Sunday, January 15, 2017

Metanor Resources: Bachelor - A Failed Project

Metanor Resources (MTO.V) is a tiny gold  producer operating one mine, called Bachelor. The mine is located in the Quebec Province, Canada. Production at Bachelor started in late 2012 and till the end of 2016 the mine delivered around 160 thousand ounces of gold.

In my opinion, the Bachelor project is generally a failure. Look at the table below:

source: Simple Digressions

In 2011 the company submitted a Preliminary Economic Assessment on Bachelor. The main assumptions are in the column titled "PEA" and the actual results are presented in the column "actual". Although it looks like the Bachelor mine should continue its operations in the future, due to the fact that, according to the PEA, Bachelor was supposed to operate until the end of 2016, it is a good time to look at this mine from the long - term perspective.

As the table shows, the main factor standing behind the failure was a much lower head grade at which the company was processing the ore extracted from Bachelor. According to the PEA, the Bachelor was supposed to be a high - grade operation (grade of 7.4 grams per ton of ore). However, the actual grade was just 5.4 grams per ton of ore (27% below initial assumptions). What happened?

Let me cite the company:


"The mining method used at Bachelor is long hole stoping mining with sub-level. It is an efficient method with low extracting costs, but can generate important dilution if the structure is narrow as was completed in the A and B veins. In the pre-feasibility report published in April 2011, the overall planned dilution rate was 10%. In the A and B veins, the dilution rate was closer to 40% due to the narrow nature of the veins. This resulted in lower feed grade at the mill and had a negative impact on the cost of sales"
 source: Management Discussion, June 30, 2016 page 4 (SEDAR)

Although the citation refers to the A and B veins, the dilution problem relates to all veins at Bachelor. In my opinion, the Bachelor project is a typical case of a the underestimation of the mining at thin vein - gold deposit. For example, the main part of the deposit, called the Main Zone, had an average horizontal width of 2.8 metres (median at 2.1 metres). It is a very thin vein. As a result, to extract gold from such a narrow vein the company had to mine a lot of waste as well (higher dilution factor). In the PEA, the average dilution was set at 10% but in reality it was rather around 37% (refer to the table above and the row called "Grade"). Hence, a failed project and, instead of generating the operating cash flow of C$57.8M over the mine life, the project delivered just C$10.4M. What is more, this poor figure was delivered at much higher gold price than the company projected in 2011 (C$1,508 actually vs. C$1,271 per ounce of gold).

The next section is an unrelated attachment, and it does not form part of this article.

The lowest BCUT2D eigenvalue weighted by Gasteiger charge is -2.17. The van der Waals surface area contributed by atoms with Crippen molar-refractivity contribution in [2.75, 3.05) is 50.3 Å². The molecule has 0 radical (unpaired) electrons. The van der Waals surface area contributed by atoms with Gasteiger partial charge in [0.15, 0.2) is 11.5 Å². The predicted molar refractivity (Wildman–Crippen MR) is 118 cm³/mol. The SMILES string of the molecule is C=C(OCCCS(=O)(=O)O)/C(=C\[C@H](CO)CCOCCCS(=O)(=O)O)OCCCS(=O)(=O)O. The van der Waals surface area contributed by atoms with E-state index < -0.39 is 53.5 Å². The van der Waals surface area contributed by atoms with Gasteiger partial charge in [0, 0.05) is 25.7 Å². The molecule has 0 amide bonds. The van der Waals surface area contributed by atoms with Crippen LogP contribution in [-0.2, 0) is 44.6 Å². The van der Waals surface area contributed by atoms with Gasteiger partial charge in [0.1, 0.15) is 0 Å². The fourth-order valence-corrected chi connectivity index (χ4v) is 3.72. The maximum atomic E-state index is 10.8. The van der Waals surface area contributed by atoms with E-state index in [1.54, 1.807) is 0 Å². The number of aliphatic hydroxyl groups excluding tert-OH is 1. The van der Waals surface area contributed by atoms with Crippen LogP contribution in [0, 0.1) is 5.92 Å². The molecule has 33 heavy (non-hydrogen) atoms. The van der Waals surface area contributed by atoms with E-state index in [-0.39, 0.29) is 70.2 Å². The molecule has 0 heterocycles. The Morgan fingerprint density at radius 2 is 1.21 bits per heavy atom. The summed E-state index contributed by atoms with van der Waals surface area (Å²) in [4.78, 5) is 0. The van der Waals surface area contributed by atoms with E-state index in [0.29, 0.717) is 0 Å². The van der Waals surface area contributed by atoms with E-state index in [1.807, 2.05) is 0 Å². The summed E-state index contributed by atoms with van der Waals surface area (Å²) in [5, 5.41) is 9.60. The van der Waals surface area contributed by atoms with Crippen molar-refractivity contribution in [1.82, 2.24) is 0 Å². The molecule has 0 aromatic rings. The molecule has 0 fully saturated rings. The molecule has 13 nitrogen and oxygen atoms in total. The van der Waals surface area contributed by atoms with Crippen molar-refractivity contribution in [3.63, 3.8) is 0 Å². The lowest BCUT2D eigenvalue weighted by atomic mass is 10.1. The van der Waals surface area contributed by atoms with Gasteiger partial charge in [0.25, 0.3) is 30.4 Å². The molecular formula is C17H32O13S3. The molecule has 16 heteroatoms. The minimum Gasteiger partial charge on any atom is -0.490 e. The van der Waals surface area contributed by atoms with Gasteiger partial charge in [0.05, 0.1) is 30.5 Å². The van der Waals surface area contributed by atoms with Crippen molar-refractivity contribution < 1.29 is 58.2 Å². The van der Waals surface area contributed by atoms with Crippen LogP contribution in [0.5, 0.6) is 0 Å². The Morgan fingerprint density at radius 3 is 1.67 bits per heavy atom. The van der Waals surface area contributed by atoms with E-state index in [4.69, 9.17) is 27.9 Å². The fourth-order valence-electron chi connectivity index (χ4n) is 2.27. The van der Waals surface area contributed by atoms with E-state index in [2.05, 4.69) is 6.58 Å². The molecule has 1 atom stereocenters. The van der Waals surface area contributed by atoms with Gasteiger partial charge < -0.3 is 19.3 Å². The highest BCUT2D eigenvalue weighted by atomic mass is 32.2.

What now? Well, first of all, the operating results improved in 2016, especially in 4Q 2016:

source: Simple Digressions

Look at the grade and the recovery ratio in 4Q 2016 - they were much higher than in the previous quarters of 2016.

As a result, the company produced 9,763 ounces of gold in 4Q 2016 (the highest amount in 2016). What is more, it sold 10,431 ounces of gold last quarter (also the highest amount in 2016). That is why I expect decent results delivered by the company in 4Q 2016 (revenue higher by 23%, compared to 3Q 2016 and lower operating costs).

However, the biggest problem remains unanswered. The company promised to publish the estimate of mineral resources / reserves at Bachelor until the end of 2016. Till today there is no estimate so it is hard to say what Bachelor is worth in the long - term...

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